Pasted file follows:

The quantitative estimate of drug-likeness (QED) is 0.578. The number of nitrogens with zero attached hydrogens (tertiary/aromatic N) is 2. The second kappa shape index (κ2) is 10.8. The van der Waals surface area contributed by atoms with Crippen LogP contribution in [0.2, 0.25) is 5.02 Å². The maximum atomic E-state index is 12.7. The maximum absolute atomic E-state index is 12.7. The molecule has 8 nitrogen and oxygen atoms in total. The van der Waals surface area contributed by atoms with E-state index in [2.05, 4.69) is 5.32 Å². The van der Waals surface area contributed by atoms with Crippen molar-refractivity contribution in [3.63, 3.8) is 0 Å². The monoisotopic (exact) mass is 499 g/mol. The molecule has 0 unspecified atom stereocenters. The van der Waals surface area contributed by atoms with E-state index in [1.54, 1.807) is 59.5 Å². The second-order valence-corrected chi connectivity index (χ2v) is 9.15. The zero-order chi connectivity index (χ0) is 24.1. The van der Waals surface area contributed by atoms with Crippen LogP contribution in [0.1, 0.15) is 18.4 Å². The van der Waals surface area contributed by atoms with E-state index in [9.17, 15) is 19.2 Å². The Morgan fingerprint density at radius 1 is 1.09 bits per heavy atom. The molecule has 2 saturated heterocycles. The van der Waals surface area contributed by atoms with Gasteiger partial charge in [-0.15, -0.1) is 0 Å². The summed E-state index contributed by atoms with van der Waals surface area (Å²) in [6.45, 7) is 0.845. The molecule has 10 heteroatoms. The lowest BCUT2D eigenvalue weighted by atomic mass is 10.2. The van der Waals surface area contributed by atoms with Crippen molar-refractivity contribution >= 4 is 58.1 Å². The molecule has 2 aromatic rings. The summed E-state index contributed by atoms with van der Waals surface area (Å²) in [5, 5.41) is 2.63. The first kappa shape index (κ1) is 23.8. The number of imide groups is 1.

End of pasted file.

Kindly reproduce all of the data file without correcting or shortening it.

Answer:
The quantitative estimate of drug-likeness (QED) is 0.578. The number of nitrogens with zero attached hydrogens (tertiary/aromatic N) is 2. The second kappa shape index (κ2) is 10.8. The van der Waals surface area contributed by atoms with Crippen LogP contribution in [0.2, 0.25) is 5.02 Å². The maximum atomic E-state index is 12.7. The maximum absolute atomic E-state index is 12.7. The molecule has 8 nitrogen and oxygen atoms in total. The van der Waals surface area contributed by atoms with E-state index in [2.05, 4.69) is 5.32 Å². The van der Waals surface area contributed by atoms with Crippen molar-refractivity contribution in [3.63, 3.8) is 0 Å². The monoisotopic (exact) mass is 499 g/mol. The molecule has 0 unspecified atom stereocenters. The van der Waals surface area contributed by atoms with E-state index in [1.54, 1.807) is 59.5 Å². The second-order valence-corrected chi connectivity index (χ2v) is 9.15. The zero-order chi connectivity index (χ0) is 24.1. The van der Waals surface area contributed by atoms with Crippen LogP contribution in [0.1, 0.15) is 18.4 Å². The van der Waals surface area contributed by atoms with E-state index in [9.17, 15) is 19.2 Å². The Morgan fingerprint density at radius 1 is 1.09 bits per heavy atom. The molecule has 2 saturated heterocycles. The van der Waals surface area contributed by atoms with Gasteiger partial charge in [-0.15, -0.1) is 0 Å². The summed E-state index contributed by atoms with van der Waals surface area (Å²) in [6.45, 7) is 0.845. The molecule has 10 heteroatoms. The lowest BCUT2D eigenvalue weighted by atomic mass is 10.2. The van der Waals surface area contributed by atoms with Crippen molar-refractivity contribution >= 4 is 58.1 Å². The molecule has 2 aromatic rings. The summed E-state index contributed by atoms with van der Waals surface area (Å²) in [5, 5.41) is 2.63. The first kappa shape index (κ1) is 23.8. The number of imide groups is 1.